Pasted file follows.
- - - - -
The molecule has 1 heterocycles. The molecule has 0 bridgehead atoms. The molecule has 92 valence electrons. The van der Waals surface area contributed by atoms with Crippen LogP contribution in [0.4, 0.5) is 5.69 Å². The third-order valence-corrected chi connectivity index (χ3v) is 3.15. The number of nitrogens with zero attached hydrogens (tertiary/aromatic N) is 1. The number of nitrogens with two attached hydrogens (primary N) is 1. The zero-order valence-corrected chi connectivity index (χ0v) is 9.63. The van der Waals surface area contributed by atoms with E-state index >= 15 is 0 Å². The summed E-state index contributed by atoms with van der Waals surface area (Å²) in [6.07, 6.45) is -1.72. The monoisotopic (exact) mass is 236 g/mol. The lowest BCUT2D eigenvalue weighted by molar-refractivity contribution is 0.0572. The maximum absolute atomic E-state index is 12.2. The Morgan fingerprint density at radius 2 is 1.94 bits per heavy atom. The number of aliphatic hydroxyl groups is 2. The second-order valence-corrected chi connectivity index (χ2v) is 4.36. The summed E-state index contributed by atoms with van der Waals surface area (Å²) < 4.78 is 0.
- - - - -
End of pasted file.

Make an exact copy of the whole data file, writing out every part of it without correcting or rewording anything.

The molecule has 1 heterocycles. The molecule has 0 bridgehead atoms. The molecule has 92 valence electrons. The van der Waals surface area contributed by atoms with Crippen LogP contribution in [0.4, 0.5) is 5.69 Å². The third-order valence-corrected chi connectivity index (χ3v) is 3.15. The number of nitrogens with zero attached hydrogens (tertiary/aromatic N) is 1. The number of nitrogens with two attached hydrogens (primary N) is 1. The zero-order valence-corrected chi connectivity index (χ0v) is 9.63. The van der Waals surface area contributed by atoms with E-state index >= 15 is 0 Å². The summed E-state index contributed by atoms with van der Waals surface area (Å²) in [6.07, 6.45) is -1.72. The monoisotopic (exact) mass is 236 g/mol. The lowest BCUT2D eigenvalue weighted by molar-refractivity contribution is 0.0572. The maximum absolute atomic E-state index is 12.2. The Morgan fingerprint density at radius 2 is 1.94 bits per heavy atom. The number of aliphatic hydroxyl groups is 2. The second-order valence-corrected chi connectivity index (χ2v) is 4.36. The summed E-state index contributed by atoms with van der Waals surface area (Å²) < 4.78 is 0.